How it happened: It initially appears E.J. Biggers is at fault because he gave up inside leverage after Jenkins came down to cover a shallow crossing route. However, the safety explained how he caused a coverage breakdown below.

Bird’s-eye view: “I take responsibility for that because I made a decision that was different than how we practiced picking it up,” Jenkins said. “We saw that before and knew it was coming, but I changed the way we defended it so one guy thought he was getting help when he wasn’t. That’s on me having a mental error switching from nickel [corner] going back to safety. When we practiced that play, I was the nickel, but that’s a concept we’ll see again and I’ll get it right.”

The play: Mathews fumbled the ball on 1st-and-10 from Philadelphia’s 44-yard-line, giving New York the ball in plus-territory midway through the fourth quarter.

How it happened: I say it every time there’s a fumble, and it’s easier said than done, but running backs have to carry the ball high and tight to their body. Mathews carries it looser than he should running through the hole, but the defender also did a great job of putting his helmet on the football, which is a great way to cause a fumble.

The play: Hicks intercepted Fitzpatrick’s pass intended for Marshall at the Philadelphia 32-yard-line.

How it happened: The rookie linebacker gets most of the credit in the box score, but this play is made by Brandon Bair. The defensive lineman had three pass deflections in his first career start, and he did a great job of disrupting Fitzpatrick’s throwing lanes when he couldn’t get to the quarterback.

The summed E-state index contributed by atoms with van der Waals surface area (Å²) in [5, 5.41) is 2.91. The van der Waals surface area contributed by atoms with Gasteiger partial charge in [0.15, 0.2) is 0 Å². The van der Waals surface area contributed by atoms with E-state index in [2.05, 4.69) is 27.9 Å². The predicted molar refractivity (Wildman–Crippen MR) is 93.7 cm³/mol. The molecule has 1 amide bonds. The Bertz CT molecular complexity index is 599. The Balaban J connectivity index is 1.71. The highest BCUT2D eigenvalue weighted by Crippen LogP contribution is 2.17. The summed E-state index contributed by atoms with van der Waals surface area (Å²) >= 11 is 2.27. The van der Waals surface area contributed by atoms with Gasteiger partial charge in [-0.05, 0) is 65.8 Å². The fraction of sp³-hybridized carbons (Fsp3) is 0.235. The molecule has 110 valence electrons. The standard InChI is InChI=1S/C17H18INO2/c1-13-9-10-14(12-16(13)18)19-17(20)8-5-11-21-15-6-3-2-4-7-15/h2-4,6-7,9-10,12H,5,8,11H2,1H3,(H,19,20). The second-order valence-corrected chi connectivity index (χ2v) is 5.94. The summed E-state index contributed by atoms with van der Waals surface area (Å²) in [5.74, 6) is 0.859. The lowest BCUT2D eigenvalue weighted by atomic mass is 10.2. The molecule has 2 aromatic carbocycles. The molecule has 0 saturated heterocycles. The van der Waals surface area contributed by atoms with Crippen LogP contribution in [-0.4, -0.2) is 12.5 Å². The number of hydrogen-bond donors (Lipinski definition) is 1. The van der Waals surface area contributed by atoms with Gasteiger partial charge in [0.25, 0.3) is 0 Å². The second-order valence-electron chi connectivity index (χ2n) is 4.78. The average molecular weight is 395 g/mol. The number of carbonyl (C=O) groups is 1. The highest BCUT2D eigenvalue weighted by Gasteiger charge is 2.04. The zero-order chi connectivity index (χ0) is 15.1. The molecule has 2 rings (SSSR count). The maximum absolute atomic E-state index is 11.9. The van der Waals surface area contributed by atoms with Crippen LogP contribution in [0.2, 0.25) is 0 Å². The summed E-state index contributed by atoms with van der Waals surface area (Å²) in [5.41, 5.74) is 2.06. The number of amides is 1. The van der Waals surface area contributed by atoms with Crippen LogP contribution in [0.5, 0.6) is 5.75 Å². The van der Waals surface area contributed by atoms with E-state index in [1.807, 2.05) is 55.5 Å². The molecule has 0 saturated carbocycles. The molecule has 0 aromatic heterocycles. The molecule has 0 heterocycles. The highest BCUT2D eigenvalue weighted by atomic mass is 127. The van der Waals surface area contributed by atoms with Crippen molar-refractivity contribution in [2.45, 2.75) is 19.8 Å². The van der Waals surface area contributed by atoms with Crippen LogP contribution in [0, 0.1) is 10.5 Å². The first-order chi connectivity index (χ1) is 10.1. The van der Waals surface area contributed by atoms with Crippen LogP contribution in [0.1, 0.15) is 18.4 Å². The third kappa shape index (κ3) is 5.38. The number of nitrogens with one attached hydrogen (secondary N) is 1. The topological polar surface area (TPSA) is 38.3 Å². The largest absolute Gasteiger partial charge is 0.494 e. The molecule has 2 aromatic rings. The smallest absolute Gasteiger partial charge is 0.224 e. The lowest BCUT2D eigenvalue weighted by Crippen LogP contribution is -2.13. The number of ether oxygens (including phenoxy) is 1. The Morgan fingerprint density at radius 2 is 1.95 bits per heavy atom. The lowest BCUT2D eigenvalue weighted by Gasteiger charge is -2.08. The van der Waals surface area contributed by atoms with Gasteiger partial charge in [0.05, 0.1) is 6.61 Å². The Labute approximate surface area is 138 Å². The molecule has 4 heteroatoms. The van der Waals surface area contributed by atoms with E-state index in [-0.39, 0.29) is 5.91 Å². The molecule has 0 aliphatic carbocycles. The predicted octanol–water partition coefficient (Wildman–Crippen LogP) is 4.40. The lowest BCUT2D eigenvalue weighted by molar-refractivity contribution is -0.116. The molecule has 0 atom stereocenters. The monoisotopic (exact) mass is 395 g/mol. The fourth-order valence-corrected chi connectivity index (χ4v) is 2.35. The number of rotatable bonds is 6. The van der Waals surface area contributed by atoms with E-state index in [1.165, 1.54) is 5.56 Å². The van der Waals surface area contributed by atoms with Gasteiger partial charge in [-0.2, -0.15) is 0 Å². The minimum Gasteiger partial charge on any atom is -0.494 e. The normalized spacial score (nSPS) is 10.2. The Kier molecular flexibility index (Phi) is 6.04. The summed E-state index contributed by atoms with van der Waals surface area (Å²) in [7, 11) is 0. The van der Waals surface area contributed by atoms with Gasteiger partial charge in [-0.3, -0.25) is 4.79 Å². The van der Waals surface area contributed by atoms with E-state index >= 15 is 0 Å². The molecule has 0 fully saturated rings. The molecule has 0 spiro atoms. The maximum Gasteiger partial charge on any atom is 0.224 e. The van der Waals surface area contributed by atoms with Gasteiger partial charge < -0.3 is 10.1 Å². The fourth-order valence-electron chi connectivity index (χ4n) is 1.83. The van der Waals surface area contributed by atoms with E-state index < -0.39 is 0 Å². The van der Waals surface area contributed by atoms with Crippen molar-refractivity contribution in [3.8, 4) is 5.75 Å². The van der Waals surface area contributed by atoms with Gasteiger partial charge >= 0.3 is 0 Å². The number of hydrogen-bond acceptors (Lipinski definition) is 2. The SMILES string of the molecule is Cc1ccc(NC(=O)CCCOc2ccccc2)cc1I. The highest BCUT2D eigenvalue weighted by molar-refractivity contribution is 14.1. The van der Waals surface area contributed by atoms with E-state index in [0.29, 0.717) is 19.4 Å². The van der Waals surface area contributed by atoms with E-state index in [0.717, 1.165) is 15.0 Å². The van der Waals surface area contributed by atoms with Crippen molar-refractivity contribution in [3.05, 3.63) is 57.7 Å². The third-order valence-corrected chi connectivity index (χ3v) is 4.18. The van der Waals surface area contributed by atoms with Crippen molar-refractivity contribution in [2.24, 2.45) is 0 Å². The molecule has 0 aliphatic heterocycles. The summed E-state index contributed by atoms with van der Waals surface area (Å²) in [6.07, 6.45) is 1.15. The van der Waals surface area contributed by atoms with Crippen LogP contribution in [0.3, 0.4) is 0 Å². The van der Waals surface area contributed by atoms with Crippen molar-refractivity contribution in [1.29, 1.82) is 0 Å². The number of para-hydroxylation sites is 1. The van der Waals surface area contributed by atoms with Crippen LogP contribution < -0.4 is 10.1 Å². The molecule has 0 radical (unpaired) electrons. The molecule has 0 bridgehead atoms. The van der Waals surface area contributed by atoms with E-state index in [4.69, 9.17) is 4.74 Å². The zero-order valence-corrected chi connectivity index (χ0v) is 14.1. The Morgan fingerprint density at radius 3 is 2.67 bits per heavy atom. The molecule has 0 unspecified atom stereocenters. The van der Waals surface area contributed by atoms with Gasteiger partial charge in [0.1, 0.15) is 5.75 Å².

Bird’s-eye view: “[Bair] has a knack for that, but it was part of what we talked about with what Fitzy does,” Chip Kelly said. “One of those points of emphasis this week is that if the ball’s out so quick, we may not be able to get to him in a pass rush. We need to clog the throwing lanes for him.”

The play: Thurmond intercepted Fitzpatrick’s pass intended for Marshall at the Philadelphia 18-yard-line, effectively ending the Jets’ comeback bid as the Eagles led by 10 points with the ball and about three and a half minutes left.

How it happened: Thurmond did a great job of finishing the play and keeping his feet in bounds to complete the catch, but Marshall also short-armed the pass. Nolan Carroll did a good job as well of being close enough to Marshall to cut Fitzpatrick’s throwing lane down.

Bird’s-eye view: “[Carroll] had some great depth in his underneath coverage and it forced Fitzpatrick to throw the ball a little high,” Thurmond said. “I saw it was high and going to be a tough catch for Marshall to make and I just kept running the ball and he tipped it and I was able to capitalize on the opportunity.”